# How to solve a PDE with periodic boundary conditions in one of the variables?

I need to solve a PDE where one of the variables is an angle, so I need to know how to deal with periodic boundary conditions.

As a warm up, I am trying to solve the Helmholtz equation in polar coordinates, where the solutions should be Bessel functions multiplied by complex exponentials.

I tried the following code:

 NDSolve[{x D[u[x, t], x] + x^2 D[u[x, t], x, x] + D[u[x, t], t, t] + x^2 u[x, t] == 0, u[b, t] == 1, (D [u[x, t], x] /. x -> b) == 0.5, u[x, 0] == u[x, 2 Pi], (D[u[x, t], t] /. t -> 0) == (D[u[x, t], t] /. t -> 2 Pi)}, u[x, t], {x, b, 100}, {t, 0, 2*Pi}]


where i have set b=0.0001 because setting b=0 gives rise to singularities for some reason. One solution to this equation is BesselJ[0,x] + BesselJ[1,x], but it is not the only one: adding any combination of higher order Bessel functions one gets infinite other solutions.

The weird thing is that I noticed, by plotting the result, that Mathematica is giving me only BesselJ[0,x] as the solution! Anyone knows what might be happening?

• u[b, t] == 1 guarantees that there is no azimuthal dependence, which in turn allows only BesselJ[0, x] as a solution. Also, Bessel's equation is singular at x == 0, and b > 0 is necessary to avoid it. – bbgodfrey Jun 6 '18 at 1:30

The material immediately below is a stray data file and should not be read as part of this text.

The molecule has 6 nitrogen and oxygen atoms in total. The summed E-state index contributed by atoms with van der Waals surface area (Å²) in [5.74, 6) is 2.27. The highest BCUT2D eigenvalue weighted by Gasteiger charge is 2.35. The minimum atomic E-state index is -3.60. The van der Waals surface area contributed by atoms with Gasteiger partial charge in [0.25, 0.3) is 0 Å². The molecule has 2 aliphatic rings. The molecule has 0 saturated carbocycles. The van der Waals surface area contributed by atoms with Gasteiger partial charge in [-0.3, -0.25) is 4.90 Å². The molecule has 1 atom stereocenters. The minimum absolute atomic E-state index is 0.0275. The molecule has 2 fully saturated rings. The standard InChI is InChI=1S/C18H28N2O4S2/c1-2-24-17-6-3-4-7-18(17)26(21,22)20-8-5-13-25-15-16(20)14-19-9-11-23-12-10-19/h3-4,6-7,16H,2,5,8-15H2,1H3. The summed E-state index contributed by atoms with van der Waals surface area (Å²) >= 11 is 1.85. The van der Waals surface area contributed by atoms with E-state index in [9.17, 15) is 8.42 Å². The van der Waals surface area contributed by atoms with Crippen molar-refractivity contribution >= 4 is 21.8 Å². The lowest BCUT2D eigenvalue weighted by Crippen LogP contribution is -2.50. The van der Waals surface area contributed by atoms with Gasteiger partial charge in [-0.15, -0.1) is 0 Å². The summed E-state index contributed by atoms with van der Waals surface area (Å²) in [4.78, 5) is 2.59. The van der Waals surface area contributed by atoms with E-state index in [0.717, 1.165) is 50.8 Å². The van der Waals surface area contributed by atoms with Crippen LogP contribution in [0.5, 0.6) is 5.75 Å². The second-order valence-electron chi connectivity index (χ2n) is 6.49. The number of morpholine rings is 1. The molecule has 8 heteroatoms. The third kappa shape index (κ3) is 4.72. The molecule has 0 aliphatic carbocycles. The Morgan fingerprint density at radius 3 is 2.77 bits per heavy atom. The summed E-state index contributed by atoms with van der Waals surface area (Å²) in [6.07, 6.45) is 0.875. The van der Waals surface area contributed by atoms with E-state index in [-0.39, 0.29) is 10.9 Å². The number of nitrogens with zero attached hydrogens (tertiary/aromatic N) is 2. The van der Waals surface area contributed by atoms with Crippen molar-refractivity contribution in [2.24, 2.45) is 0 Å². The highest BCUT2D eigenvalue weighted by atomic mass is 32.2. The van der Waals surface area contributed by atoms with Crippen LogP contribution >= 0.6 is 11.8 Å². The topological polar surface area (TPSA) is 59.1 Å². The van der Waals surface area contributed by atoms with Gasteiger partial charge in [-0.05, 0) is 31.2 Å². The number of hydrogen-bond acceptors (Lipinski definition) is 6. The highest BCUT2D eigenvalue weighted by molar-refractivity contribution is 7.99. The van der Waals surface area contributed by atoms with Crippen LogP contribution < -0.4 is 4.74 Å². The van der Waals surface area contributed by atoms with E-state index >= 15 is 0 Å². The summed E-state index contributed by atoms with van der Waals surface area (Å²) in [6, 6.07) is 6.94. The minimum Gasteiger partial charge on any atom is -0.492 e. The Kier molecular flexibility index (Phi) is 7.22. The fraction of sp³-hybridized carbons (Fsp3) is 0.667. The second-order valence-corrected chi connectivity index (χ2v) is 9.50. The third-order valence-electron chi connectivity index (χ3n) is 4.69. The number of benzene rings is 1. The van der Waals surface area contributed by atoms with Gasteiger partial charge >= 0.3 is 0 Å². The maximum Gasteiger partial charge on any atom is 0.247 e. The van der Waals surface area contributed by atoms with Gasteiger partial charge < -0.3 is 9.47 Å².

• I'm voting to close this question as off-topic because the issue it raises is not really a Mathematica issue but a matter of the OP not having grasped the mathematics involved. – m_goldberg Jun 6 '18 at 19:59
• @bbgodfrey Would you consider turning your comment into a short answer? I agree with the voters, that this is basically not a question about Mathematica, but a misunderstanding of the PDE and numerical solving in general. On the other hand, the Helmoltz equation is not that uncommon and we answered many strongly math-related questions in the past. Therefore, I'm a bit hesitant to cast the final close vote. – halirutan Jun 8 '18 at 0:30
• @halirutan I would be happy to do so in a few days, when I have some time. Congratulations on your election as a Moderator. – bbgodfrey Jun 8 '18 at 1:25
• @bbgodfrey Thanks and thank you for considering an answer :) – halirutan Jun 8 '18 at 1:36

## 1 Answer

As I remarked in comments above, the code in the question actually represents the Laplace equation, not the Helmholtz equation. It is necessary to set b > 0, because the equation is singular at x == 0, as can be seen by solving for D[u[x, t], {x, 2}]. Why it should yield only the zero-order Bessel function can be seen as follows. Let u[x, t] be represented by f[x] Cos[n t]], with n an arbitrary integer. Inserting this into the PDE gives

Expand[#/(Cos[n t] x^2) & /@
FullSimplify[
(x D[u[x, t], x] + x^2 D[u[x, t], x, x] + D[u[x, t], t, t] + x^2 u[x, t] == 0)
/. u -> Function[{x, t}, f[x] Cos[n t]]]
]

(* f[x] - (n^2 f[x])/x^2 + f'[x]/x + f''[x] == 0 *)


which is Bessel's equation of order n. Because the x == b boundary conditions are independent of t, only the n == 0 solution is permitted. That the PDE cannot have as an answer BesselJ[0,x] + BesselJ[1,x] also can be demonstrated by.

FullSimplify[
(x D[u[x, t], x] + x^2 D[u[x, t], x, x] + D[u[x, t], t, t] + x^2 u[x, t] == 0)
/. u -> Function[{x, t}, BesselJ[0, x] + BesselJ[1, x]]]

(* BesselJ[1, x] == 0 *)


Incidentally, numerically solving Laplace's equation as an initial value problem generally does not work well.

• Thank you again for taking the time. +1 – halirutan Jun 11 '18 at 8:44